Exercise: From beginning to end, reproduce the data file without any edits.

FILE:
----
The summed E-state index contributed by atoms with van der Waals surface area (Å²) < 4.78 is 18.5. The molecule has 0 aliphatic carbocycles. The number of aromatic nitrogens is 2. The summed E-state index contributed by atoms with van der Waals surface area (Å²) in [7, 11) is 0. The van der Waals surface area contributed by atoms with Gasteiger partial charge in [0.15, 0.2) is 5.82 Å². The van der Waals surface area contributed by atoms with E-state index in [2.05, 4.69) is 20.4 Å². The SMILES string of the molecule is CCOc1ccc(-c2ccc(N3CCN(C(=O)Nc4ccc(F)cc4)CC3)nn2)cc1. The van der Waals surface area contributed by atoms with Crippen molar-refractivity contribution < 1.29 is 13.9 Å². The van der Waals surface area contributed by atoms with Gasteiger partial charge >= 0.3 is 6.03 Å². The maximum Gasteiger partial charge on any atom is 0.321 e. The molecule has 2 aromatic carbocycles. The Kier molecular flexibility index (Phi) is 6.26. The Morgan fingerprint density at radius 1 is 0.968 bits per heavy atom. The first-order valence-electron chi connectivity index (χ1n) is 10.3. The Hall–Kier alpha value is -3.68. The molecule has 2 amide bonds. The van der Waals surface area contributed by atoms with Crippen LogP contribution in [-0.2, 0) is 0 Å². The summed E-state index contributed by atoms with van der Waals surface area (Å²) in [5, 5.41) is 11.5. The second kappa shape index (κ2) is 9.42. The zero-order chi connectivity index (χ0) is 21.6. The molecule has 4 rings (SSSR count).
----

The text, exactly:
The summed E-state index contributed by atoms with van der Waals surface area (Å²) < 4.78 is 18.5. The molecule has 0 aliphatic carbocycles. The number of aromatic nitrogens is 2. The summed E-state index contributed by atoms with van der Waals surface area (Å²) in [7, 11) is 0. The van der Waals surface area contributed by atoms with Gasteiger partial charge in [0.15, 0.2) is 5.82 Å². The van der Waals surface area contributed by atoms with E-state index in [2.05, 4.69) is 20.4 Å². The SMILES string of the molecule is CCOc1ccc(-c2ccc(N3CCN(C(=O)Nc4ccc(F)cc4)CC3)nn2)cc1. The van der Waals surface area contributed by atoms with Crippen molar-refractivity contribution < 1.29 is 13.9 Å². The van der Waals surface area contributed by atoms with Gasteiger partial charge >= 0.3 is 6.03 Å². The maximum Gasteiger partial charge on any atom is 0.321 e. The molecule has 2 aromatic carbocycles. The Kier molecular flexibility index (Phi) is 6.26. The Morgan fingerprint density at radius 1 is 0.968 bits per heavy atom. The first-order valence-electron chi connectivity index (χ1n) is 10.3. The Hall–Kier alpha value is -3.68. The molecule has 2 amide bonds. The van der Waals surface area contributed by atoms with Crippen LogP contribution in [-0.2, 0) is 0 Å². The summed E-state index contributed by atoms with van der Waals surface area (Å²) in [5, 5.41) is 11.5. The second kappa shape index (κ2) is 9.42. The zero-order chi connectivity index (χ0) is 21.6. The molecule has 4 rings (SSSR count).